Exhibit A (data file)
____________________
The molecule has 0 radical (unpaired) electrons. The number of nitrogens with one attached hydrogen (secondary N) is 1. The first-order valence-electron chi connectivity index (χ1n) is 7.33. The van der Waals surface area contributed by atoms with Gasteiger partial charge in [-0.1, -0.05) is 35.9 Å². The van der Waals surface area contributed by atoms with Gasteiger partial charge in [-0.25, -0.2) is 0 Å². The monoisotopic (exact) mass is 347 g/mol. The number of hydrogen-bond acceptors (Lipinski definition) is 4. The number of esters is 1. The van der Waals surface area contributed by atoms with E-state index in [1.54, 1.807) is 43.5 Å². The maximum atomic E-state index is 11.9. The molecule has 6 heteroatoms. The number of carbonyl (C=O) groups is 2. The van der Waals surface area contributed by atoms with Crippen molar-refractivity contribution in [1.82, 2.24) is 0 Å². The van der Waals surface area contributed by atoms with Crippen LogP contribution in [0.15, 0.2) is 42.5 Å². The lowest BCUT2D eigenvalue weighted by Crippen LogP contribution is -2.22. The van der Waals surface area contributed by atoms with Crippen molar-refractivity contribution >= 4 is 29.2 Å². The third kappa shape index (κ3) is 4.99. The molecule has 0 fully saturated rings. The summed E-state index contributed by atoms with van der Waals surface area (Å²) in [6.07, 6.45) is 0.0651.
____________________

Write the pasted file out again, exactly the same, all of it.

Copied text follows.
The molecule has 0 radical (unpaired) electrons. The number of nitrogens with one attached hydrogen (secondary N) is 1. The first-order valence-electron chi connectivity index (χ1n) is 7.33. The van der Waals surface area contributed by atoms with Gasteiger partial charge in [-0.1, -0.05) is 35.9 Å². The van der Waals surface area contributed by atoms with Gasteiger partial charge in [-0.25, -0.2) is 0 Å². The monoisotopic (exact) mass is 347 g/mol. The number of hydrogen-bond acceptors (Lipinski definition) is 4. The number of esters is 1. The van der Waals surface area contributed by atoms with E-state index in [1.54, 1.807) is 43.5 Å². The maximum atomic E-state index is 11.9. The molecule has 6 heteroatoms. The number of carbonyl (C=O) groups is 2. The van der Waals surface area contributed by atoms with Crippen molar-refractivity contribution in [1.82, 2.24) is 0 Å². The van der Waals surface area contributed by atoms with Crippen LogP contribution in [0.15, 0.2) is 42.5 Å². The lowest BCUT2D eigenvalue weighted by Crippen LogP contribution is -2.22. The van der Waals surface area contributed by atoms with Crippen molar-refractivity contribution >= 4 is 29.2 Å². The third kappa shape index (κ3) is 4.99. The molecule has 0 fully saturated rings. The summed E-state index contributed by atoms with van der Waals surface area (Å²) in [6.07, 6.45) is 0.0651.